You may think that this was enough drama for our first manned landing on another astronomical body. But wait, there is more. When the LM separated from the command and service modules for the descent to the Moon’s surface, there was a small amount of air left in the tunnel between the two spacecraft. This pressure gave a slight extra kick to the LM. So it separated from the command module just a little faster than intended. This extra speed was small, but as the LM descended closer to the Moon it accelerated under the force of the Moon’s gravity and the LM’s excess speed increased.
Part of the landing procedure was to visually check landmarks on the Moon as the astronauts flew over them, to ensure they were on course. They also checked the computer’s estimates of the speed by calculating it from the time it took for the landmarks to pass. There is no such thing as too many checks. Not when you are so far from home. These checks revealed that they were further down range than intended and also travelling faster than planned.
This is not necessarily a problem. But the Moon is not a smooth sphere. The Apollo 11 landing site had been carefully chosen to be relatively flat and clear of rubble. Now they were going to fly over the site previously chosen, and examined by Apollo 10 just months before. Neil Armstrong entered program 66 into the LM computer. This allowed him to take manual control of the attitude of the spacecraft while the computer kept the vertical speed at a value that Armstrong chose with a switch in the LM. He immediately tipped the LM forward to get some extra horizontal speed so he could fly over a large boulder field which was exactly where the new trajectory would have them land. Avoiding the boulders was essential, of course. But it was taking precious fuel.
The LM had a finite amount of fuel. If they were not able to land by a certain time, they were to abort the landing. In this case they would return to the command module which was awaiting them in orbit. That return took fuel as well, of course, because the LM had to climb against the Moon’s gravity. So this amount of fuel had to be held in reserve, for an abort.
Hence there was a “bingo” fuel call, which meant “land in 20 second or abort”. This was not negotiable. There would not be enough fuel to return to the command module if they did not either land or abort within 20 seconds of the bingo call.
As Armstrong flew them over the boulders, and looked for a safe place to land, Aldrin was reading out critical flight data. Specifically, their height above the moon, in feet, as well as their descent rate and forward speed, both in feet per second. The safe limits for landing were 10 feet per second down and only 4 feet per second forward. Exceeding the latter limit resulted in a significant risk that the LM would tip over. This would not be a good result…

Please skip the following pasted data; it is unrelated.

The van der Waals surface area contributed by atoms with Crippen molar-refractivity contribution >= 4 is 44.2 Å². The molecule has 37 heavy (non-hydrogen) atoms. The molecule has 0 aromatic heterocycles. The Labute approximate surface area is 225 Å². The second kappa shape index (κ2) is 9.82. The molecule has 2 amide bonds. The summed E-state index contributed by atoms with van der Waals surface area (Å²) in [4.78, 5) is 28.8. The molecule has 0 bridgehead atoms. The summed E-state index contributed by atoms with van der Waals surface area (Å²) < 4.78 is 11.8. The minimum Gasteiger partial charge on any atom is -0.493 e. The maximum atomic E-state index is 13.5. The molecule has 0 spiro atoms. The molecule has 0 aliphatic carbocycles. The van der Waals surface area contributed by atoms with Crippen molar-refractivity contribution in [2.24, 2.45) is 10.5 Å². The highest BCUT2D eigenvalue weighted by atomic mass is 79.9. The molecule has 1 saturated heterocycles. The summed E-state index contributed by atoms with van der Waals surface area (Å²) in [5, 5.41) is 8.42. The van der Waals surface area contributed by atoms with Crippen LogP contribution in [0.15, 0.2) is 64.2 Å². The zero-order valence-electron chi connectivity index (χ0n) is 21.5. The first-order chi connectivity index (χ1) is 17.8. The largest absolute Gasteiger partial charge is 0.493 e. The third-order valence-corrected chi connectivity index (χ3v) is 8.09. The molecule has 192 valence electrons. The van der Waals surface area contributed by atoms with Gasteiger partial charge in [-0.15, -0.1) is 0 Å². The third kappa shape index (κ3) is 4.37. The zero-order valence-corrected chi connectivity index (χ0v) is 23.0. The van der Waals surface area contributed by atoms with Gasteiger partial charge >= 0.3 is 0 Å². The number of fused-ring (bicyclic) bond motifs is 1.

They were zipping across the moon at 50 feet per second and descending at 20 feet per second. At a height of only 300 feet Aldrin calmly announces “You’re, uh, pegged on, uh, horizontal velocity.” This is Buzz’s way of saying that the forward motion “speedometer” was showing its maximum value, and they were actually travelling even faster than that. To land they need to be below 4 feet per second. Armstrong immediately tips the LM backward to slow their speed, while still trying to avoid the boulders.
Mission control in Houston is counting down the seconds to the bingo call. The situation is unbelievably tense. Don’t forget, they had the 1201 and 1202 computer errors going off as well, at the same time. The CAPCOM, or Capsule Communicator, is the only person allowed to communicate with the LM from Houston. This person is always an astronaut from the backup crew, so that he knows the mission as well as those in the spacecraft. For the Apollo 11 landing the CAPCOM was Charlie Duke, who would fly to the Moon on Apollo 16. Charlie was, in his words, “giving a running commentary” when Deke Slayton, the Director of Flight Crew Operations, punched him in the side and said “Shut up Charlie, let them land!” At that time the flight director, Gene Kranz, wisely said to all controllers “From now on the only callouts will be for fuel.” Hence the final stage of the landing was handed over to the two people most trained to do it, two humans who were holding their nerve despite all the tension and chaos surrounding them.
Listening to the recordings you can hear Houston calling out the time to the bingo call……”60 seconds”……”30 seconds”……and then finally the LM touched down with 18 seconds of fuel left. It was 4 miles (6.4 km) further down range than the original plan.
The Apollo 11 landing was a masterpiece of management, planning and, in the final analysis, gutsy flying from a team with nerves of steel. It is estimated that some 400,000 people were involved in making the Apollo program a success. Every one should be proud of their role in that achievement.
John C Lattanzio
Monash Centre for Astrophysics